by Beth Young
December 11, 2007
WASHINGTON (JTA) -- President Bush used his annual Chanukah meeting with Jewish leaders to invite figures who had experienced persecution throughout the world.
Among the 15 individuals who joined the president at the White House on Monday, International Human Rights Day, were Elliott Benjamin, the vice president of the Iranian American Jewish Federation; Rabbi Gershom Sizomu of the Abayudaya Jews of Uganda; Holocaust survivors Gerald and Joan Schwab; and Judea and Ruth Pearl, parents of the Wall Street Journal reporter Daniel Pearl, who was murdered by al-Qaida operatives shortly after the Sept. 11, 2001 terrorist attacks.
Yuli Edelstein, a former Soviet refusenik and the deputy speaker of the Israeli Knesset, also was on hand for the 90-minute discussion.
"It was a very interesting crowd of people," Edelstein said. "Most had experienced persecution in their country, and except for myself everyone resides in the United States."
Edelstein was here as well to participate in events marking the 20th anniversary of the march on Washington, which brought some 250,000 activists to lobby for the right of Soviet Jews to emigrate.
That march was sponsored by NCSJ: Advocates on behalf of Jews in Russia, Ukraine, the Baltic States and Eurasia, which held a symposium on the past and future of the Soviet Jewry movement and a congressional reception Tuesday recognizing the anniversary of the march.
U.S. Sens. Joe Lieberman (I-Conn.) and Frank Lautenberg (D-N.J.) and Rep. Henry Waxman (D-Calif.) hosted the reception and photo exhibition in the rotunda of the U.S. Capitol
At the reception, Edelstein said Bush told him, 'I'm not imposing a terrorist state on you.'
"My message is that peace is not around the corner, no matter what some people might say to the president," Edelstein said. "It may take decades and decades to change the situation in the Middle East."
He said later, "The idea of a Palestinian state is for creating a coalition of moderate groups in the Middle East. "[The president] believes the creation of a Palestinian state puts an end to the right of return for Palestinians" to Israel.
Edelstein said that one of the refugees that met Monday with Bush, Maurice Shohut, spoke plainly to the president about the many Jewish refugees throughout the Middle East. Shohut, a research analyst at the Middle East Institute in Washington, left Iraq many years ago.
"The world brings up the issue of refugees, but what about us?" Edelstein asked. "There are over a million Jewish refugees. What about the equation here?"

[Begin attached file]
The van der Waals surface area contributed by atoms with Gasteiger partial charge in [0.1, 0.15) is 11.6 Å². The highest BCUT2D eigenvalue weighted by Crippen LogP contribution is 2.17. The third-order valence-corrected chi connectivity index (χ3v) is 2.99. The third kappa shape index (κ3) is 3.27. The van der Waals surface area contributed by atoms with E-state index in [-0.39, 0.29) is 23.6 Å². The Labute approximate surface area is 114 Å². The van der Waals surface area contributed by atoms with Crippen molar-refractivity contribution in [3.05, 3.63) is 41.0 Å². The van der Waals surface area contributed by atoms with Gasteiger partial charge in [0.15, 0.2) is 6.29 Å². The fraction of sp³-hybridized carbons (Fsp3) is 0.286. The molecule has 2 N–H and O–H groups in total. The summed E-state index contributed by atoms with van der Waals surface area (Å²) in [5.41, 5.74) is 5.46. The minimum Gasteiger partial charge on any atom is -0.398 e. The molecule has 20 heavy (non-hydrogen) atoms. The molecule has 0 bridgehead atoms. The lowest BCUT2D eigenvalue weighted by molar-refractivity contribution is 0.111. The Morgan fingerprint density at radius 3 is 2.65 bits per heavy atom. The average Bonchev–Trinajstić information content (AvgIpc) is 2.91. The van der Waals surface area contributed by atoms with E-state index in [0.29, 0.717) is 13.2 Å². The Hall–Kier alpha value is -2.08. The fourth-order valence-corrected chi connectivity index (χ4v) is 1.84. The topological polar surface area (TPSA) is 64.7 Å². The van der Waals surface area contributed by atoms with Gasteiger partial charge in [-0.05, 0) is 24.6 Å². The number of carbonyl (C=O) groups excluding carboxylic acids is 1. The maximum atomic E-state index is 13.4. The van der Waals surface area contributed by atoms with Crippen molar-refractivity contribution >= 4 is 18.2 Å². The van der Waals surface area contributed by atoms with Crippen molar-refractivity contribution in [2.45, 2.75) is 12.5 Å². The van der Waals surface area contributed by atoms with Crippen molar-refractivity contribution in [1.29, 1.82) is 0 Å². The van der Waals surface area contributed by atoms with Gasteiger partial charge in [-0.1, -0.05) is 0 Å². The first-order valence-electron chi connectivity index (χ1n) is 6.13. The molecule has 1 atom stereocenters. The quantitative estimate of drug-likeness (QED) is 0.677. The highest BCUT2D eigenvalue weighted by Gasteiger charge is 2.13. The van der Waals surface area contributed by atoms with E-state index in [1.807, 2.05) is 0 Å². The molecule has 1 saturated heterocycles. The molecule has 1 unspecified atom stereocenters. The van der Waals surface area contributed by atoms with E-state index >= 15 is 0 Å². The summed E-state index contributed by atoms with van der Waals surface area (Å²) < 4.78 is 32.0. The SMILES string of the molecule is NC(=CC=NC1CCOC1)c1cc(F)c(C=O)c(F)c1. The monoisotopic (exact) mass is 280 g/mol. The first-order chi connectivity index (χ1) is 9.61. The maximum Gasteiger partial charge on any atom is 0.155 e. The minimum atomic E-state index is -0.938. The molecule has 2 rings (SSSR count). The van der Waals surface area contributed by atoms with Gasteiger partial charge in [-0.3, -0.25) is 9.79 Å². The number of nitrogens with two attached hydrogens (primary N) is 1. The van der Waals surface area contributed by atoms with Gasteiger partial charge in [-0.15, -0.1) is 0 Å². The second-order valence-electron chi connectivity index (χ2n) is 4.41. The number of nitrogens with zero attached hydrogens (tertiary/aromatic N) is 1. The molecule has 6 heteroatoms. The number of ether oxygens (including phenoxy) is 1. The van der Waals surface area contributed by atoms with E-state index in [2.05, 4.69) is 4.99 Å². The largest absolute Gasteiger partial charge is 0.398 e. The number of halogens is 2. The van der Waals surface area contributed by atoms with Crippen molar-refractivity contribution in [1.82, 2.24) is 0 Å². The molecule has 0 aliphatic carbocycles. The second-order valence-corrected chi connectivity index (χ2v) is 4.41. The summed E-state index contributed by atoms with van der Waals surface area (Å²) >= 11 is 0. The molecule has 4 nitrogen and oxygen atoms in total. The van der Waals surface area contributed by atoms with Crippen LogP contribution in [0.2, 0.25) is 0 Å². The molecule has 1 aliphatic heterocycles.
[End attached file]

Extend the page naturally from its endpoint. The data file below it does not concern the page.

Several of the attendees at the meeting are members of Be'chol Lashon, a group of multiracial and multiethnic rabbis and Jewish leaders that is an arm of the Institute for Jewish and Community Research.
Gary Tobin, the group's president, was instrumental in coordinating a meeting that he said makes an "important statement at the highest level that Jews are a global people."
Tobin added that the meeting was in part a response to the frequently heard notion in America, in part promulgated by the writings of former President Jimmy Carter, that Israel is an apartheid state, not the truly diverse culture that Israelis know.
Rabbi Gershom Sizomu is a Ugandan who survived the years of forced conversions during Idi Amin's brutal 1970s dictatorship. During that time, the Ugandan Jewish population fell from 3,000 to 800, primarily due to the conversions. Rabbi Sizomu has been studying in Los Angeles for five years.
"He actually wanted to hear our stories," said Rabbi Sizomu of the president. "We all came from countries that had lived under a dictatorship at one time. Each of us suggested ways the United States government could help improve on democracy and leadership in our country."
Rabbi Sizomu asked the president to help Uganda's leaders to hold peaceful elections, a rarity in a nation where power is often achieved through military force.
Rabbi Sizomu's father and grandfather were both highly respected rabbis in the eastern Ugandan Abayudaya community, which enabled them to weather the Amin regime without being forced to convert.
He laughs at how easy he finds it to be Jewish in America, though he still finds people are always surprised that he is an African Jew.
"You have kosher butchers. We don't have kosher restaurants," he said. "That's made us more conscious of our Judaism because of the difficulty of living as Jews."
Bush also spoke with the group about the dangers still posed by Iran, even in light of the recent release of the National Intelligence Estimate stating that Iran ceased its nuclear weapons program in 2003.
"The most important message I heard was that he said whoever becomes president after me, once he or she learns the facts about Iran, wouldn't be able to see the situation there differently," Edelstein said.
Edelstein, who was permitted to leave Russia 20 years ago due in part to the efforts of the Reagan administration, in which Bush's father served as vice president, said he spoke candidly with the president about the current human rights situation in Russia.
"As I mentioned to the president, the situation develops in Russia in a very peculiar way. It's like the Chinese model," he said. "They have more or less open borders and a Western-oriented economy, but at the same time no human rights, basically no free press today."
The situation in Russia has improved dramatically since Soviet times, but Edelstein cautioned that the recent rise in anti-Semitic attacks and the popularity of hate groups in Russia cannot be overlooked.
"The Jews can leave, but on the other hand we know how dynamic the situation must be," he said. "We all need to understand that Russia likes very much to be popular in the West. They still don't want to be attacked on human rights. It's important that the Russians understand that people are watching."